Identification of an ortholog of the eukaryotic RNA polymerase III subunit RPC34 in Crenarchaeota and Thaumarchaeota suggests specialization of RNA polymerases for coding and non-coding RNAs in Archaea
© Blombach et al; licensee BioMed Central Ltd. 2009
Received: 28 September 2009
Accepted: 14 October 2009
Published: 14 October 2009
One of the hallmarks of eukaryotic information processing is the co-existence of 3 distinct, multi-subunit RNA polymerase complexes that are dedicated to the transcription of specific classes of coding or non-coding RNAs. Archaea encode only one RNA polymerase that resembles the eukaryotic RNA polymerase II with respect to the subunit composition. Here we identify archaeal orthologs of the eukaryotic RNA polymerase III subunit RPC34. Genome context analysis supports a function of this archaeal protein in the transcription of non-coding RNAs. These findings suggest that functional separation of RNA polymerases for protein-coding genes and non-coding RNAs might predate the origin of the Eukaryotes.
Reviewers: This article was reviewed by Andrei Osterman and Patrick Forterre (nominated by Purificación López-García)
All Eukaryotes possess 3 distinct, multi-subunit RNA polymerases (RNAPs): RNA polymerase I (transcription of 16S and 23S rRNA), RNAP II (transcription of protein-coding mRNAs), and RNAP III (transcription of 5S rRNA, tRNA and some other small non-coding RNAs). Plants have two additional RNAPs involved in the transcription of small interfering RNA .
RNAP III has counterparts (either identical or paralogous) to all subunits of RNAP I and RNAP II . In addition, RNAP III possesses the loosely bound RPC82/RPC34/RPC31 sub-complex. This sub-complex is present in all Eukaryotes, although RPC31 is missing in two major eukaryotic lineages (Alveolates and Excavates) . Transcription initiation by RNAP III requires, among others, the TBP and TFIIIB70 proteins. TBP is shared with RNAP II, and the N-terminal region of TFIIIB70 is homologous to the RNAP II factor TFIIB, whereas the C-terminal region is specific for TFIIIB70. The archaeal RNAP (aRNAP) resembles RNAP II in its subunit composition . Furthermore, the aRNAP machinery employs the transcription initiation factors TBP and TFB, which are orthologs and functional counterparts to the eukaryotic TBP and TFIIB/TFIIIB70, respectively .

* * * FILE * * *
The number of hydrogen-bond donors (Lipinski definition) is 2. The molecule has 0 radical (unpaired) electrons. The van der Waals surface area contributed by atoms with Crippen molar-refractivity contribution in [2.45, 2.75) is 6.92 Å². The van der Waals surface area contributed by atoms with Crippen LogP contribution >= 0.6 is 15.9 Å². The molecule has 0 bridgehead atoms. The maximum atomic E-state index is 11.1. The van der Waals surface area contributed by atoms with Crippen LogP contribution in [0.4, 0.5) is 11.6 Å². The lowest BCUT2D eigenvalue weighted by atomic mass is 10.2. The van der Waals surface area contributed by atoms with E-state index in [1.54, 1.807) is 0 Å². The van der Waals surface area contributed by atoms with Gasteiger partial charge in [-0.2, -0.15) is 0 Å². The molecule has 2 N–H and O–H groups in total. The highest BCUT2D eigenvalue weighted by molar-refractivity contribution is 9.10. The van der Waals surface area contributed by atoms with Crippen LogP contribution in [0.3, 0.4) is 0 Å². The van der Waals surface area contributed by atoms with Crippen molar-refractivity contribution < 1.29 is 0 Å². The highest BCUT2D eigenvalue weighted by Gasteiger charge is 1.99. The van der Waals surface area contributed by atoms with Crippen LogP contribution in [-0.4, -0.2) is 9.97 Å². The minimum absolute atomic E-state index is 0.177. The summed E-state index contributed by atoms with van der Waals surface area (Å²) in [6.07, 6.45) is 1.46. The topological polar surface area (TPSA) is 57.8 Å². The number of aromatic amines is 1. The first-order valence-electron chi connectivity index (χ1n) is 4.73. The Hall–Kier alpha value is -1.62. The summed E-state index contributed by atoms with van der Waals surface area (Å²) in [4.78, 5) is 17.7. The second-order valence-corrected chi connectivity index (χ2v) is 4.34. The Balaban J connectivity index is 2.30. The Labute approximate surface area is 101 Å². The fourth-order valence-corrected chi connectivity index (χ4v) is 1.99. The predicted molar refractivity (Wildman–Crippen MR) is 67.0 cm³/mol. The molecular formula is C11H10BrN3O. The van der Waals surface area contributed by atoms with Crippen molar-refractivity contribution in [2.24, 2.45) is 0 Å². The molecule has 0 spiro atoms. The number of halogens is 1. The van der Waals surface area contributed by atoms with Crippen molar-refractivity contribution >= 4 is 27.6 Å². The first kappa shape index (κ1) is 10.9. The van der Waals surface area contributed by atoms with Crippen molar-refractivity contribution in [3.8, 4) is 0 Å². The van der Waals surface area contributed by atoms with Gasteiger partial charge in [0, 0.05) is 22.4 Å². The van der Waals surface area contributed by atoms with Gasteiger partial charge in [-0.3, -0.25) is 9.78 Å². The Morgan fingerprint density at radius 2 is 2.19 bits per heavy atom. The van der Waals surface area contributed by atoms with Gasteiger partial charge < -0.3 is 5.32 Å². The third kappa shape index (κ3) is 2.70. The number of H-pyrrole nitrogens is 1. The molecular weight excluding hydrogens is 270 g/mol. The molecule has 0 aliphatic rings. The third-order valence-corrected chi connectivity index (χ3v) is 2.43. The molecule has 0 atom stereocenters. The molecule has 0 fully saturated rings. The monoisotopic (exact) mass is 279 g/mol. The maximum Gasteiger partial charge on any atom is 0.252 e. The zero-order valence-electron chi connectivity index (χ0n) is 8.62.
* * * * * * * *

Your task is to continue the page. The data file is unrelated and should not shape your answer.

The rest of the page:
In the RNAP II and aRNAP machineries, TFIIB and TFB are thought to recruit the RNAP directly to the transcription pre-initiation complex. In contrast, RNAP III requires the RPC34 subunit to mediate the interaction between TFIIIB70 and RNAP III [5–7]. Both the conserved N-terminal region and the unique C-terminal region of TFIIIB70 contribute to RPC34 binding [6, 8]. Given the conservation of RPC34 in all eukaryotes and its central role in the recruitment of RNAP III to the pre-initiation complex, it seems likely that RPC34 played an important role in the evolution of the RNAP III transcription system. To address this possibility, we set out to identify potential archaeal homologs of RPC34.
Identification of archaeal homologs of RPC34
Using PSI-BLAST search  (against the RefSeq database , with default parameters) with human RPC34 as the query (GI: 149640989), we detected a hit to a Cenarchaeum symbiosum (strain A) protein [GI: 118575757 with E-value = 5 × 10-5] after the first iteration. Reciprocal search starting from the Cenarchaeum symbiosum sequence [GI: 118575757; 244-362 aa] identified the first eukaryotic RPC34 homolog [GI:157138209 with E-value = 4 × 10-10] after the first iteration. All archaeal orthologs can be retrieved after the first iteration in the course of the same search (the complete information is available in Additional File 1). We identified apparent orthologs of RPC34 in all crenarchaeal and thaumarchaeal genomes as well as in several lineages of Euryarchaeota but not in Candidatus Korarchaeum cryptofilum OPF8, the only Korarchaeote sequenced so far (Additional File 1). None of these archaeal sequences are annotated as RPC34 homologs in the Refseq database. In agreement with the PSI-BLAST results, a Conserved Domain Database search  with various crenarchaeal and thaumoarchaeal sequences as queries identifies the statistically significant similarity (E-value ~0.001) of their C-terminal domain to a profile pfam05158, RNA polymerase RPC34 subunit. A similar result was obtained using HHPRED search . For the same Cenarchaeum symbiosum A query, pfam05158 (RNA polymerase Rpc34 subunit) was detected with E-value = 6.6 × 10-23; in the same HHPRED search, the sequence corresponding to the structure of human RPC34 winged helix-turn-helix (wHTH) domain [PDB:2dk5] was detected with E-value = 2 × 10-11. The next most similar family of wHTH-domain-containing proteins was the MarR family of transcriptional regulators (pfam010470, with E-value = 1.2 × 10-9). The latter observation is also consistent with the PSI-BLAST search results of the HTH region of archaeal RPC34 orthologs in which MarR family sequences were identified as the closest hits. Most likely, this relationship between RPC34 and MarR is the cause of the misannotation of some of the apparent archaeal orthologs of RPC34 as MarR family transcriptional regulators [e.g. GI:18313992]. Thus, the N-terminal region of archaeal RPC34 orthologs contains a wHTH domain, whereas the C-terminal domain is a distinct Zn-finger domain shared with most eukaryotic RPC34 sequences.